4. 3M

Liability Adjusted Cash Flow Yield: 5.1%

Dividend Yield: 2.85%

LACFY/10-Year Treasury Yield: 2.46

Return on Invested Capital: 22%

3M ( MMM) -- like Procter & Gamble -- is a Dividend Aristocrat that dabbles too much in share buybacks. Both companies are quasi-conglomerates with large portfolios of well-known brands. Both stocks have delivered good-but-not-great returns over the last decade. And both companies have similar operational metrics.

3M, however, has a much stronger balance sheet than P&G.

The Post-It note maker has underperformed the Dow by roughly 10% this year and underperformed P&G by about 6%. If you're looking for a solid-yet-unloved company -- and you enjoy going against the crowd -- 3M may treat you well.

3. Exxon Mobil

Liability Adjusted Cash Flow Yield: 5.1%

Dividend Yield: 2.44%

LACFY/10-Year Treasury Yield: 2.46

Return on Invested Capital: 14%

For whatever reason, Exxon Mobil ( XOM) often trades at a discount to its peers while generating industry leading returns on capital.

From a total return perspective, Chevron ( CVX) has trounced Exxon during the last five years and solidly outperformed in the last decade. Therein lies the investor's dilemma:

Do you buy Chevron over Exxon despite the fact that the former is half as effective at investing capital (and 46% more expensive on a cash flow basis)? Or do you stick with the undervalued Exxon in the hope that the market will recognize Exxon's value.

One answer will prove correct, but no matter the answer, Exxon is poised to deliver investors with reasonable returns into the future.

Johnson & Johnson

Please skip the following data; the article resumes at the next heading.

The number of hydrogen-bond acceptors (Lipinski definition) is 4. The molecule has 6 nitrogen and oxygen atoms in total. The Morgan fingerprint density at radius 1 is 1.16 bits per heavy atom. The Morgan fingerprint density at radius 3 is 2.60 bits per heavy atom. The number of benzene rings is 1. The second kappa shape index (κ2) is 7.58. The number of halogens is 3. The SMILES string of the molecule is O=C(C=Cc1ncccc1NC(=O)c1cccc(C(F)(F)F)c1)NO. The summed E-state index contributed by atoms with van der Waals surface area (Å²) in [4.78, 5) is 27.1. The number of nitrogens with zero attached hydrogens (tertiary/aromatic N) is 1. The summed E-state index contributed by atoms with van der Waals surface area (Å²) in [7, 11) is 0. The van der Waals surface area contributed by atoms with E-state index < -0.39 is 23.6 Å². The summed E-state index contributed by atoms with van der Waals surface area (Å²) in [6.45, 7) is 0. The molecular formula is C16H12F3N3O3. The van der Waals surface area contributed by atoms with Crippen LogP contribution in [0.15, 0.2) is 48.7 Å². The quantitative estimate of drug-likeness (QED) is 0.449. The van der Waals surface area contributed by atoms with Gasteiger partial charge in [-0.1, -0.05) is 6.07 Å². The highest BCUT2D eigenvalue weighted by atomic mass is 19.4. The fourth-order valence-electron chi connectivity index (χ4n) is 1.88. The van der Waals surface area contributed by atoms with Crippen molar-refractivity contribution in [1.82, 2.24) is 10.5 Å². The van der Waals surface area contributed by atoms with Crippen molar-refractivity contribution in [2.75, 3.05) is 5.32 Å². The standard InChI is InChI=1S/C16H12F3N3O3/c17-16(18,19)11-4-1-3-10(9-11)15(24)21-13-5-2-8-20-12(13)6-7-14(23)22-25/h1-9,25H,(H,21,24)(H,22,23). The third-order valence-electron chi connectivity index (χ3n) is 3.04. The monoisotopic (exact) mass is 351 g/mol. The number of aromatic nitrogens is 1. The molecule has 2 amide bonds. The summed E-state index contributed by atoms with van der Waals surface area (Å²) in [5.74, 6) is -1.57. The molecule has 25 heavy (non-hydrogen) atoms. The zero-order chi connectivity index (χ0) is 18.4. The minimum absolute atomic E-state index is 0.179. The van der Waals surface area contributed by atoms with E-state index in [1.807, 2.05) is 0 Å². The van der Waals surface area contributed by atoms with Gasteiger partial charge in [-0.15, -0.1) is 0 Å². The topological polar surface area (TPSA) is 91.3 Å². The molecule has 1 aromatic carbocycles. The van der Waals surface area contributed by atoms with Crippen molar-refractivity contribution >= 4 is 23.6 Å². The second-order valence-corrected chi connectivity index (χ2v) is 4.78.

Liability Adjusted Cash Flow Yield: 6.4%

Dividend Yield: 3.63%

LACFY/10-Year Treasury Yield: 3.09

Return on Invested Capital: 29%

J&J is yet another Dividend Aristocrat that's cash-rich, yet annoyingly dabbles in ill-timed share repurchases. For instance, the company spent 3.12 times the money on share repurchases in 2008 (when the stock hit an all-time high) than in 2009, when the stock hit its lowest level since 2002.

Despite these managerial missteps, Johnson & Johnson ( JNJ) has a very attractive dividend that is solidly supported by free cash flow and backed up by a very strong balance sheet.

J&J won't make you rich overnight, but should offer income investors with steady, compounding growth (assuming that dividends are reinvested).

Hewlett-Packard

Liability Adjusted Cash Flow Yield: 6.9%

Dividend Yield: 1.78%

LACFY/10-Year Treasury Yield: 3.33

Return on Invested Capital: 33%

Hewlett-Packard ( HPQ) is a really tough company to like. But for all its drama, shares of HP have appreciated over the last decade and the stock is one of the cheapest in the Dow. That said, there are myriad questions for potential investors:

How will the company reinvent itself -- again? Will new management stop financial health metrics (current ratio/quick ratio) from deteriorating? Is the Board of Directors competent? Will executive compensation issues continue to plague shareholders?

Even if all of these questions have satisfying answers/conclusions, HP has been a really lousy dividend stock. In the last 12 months the company has used roughly 17 times the capital to repurchase shares than to pay distributions. For buy and hold investors, that just sucks.

Note: Total return data includes reinvested dividends and is measured from the date of original publication to the closing price on Nov. 22, 2011.

Previous Articles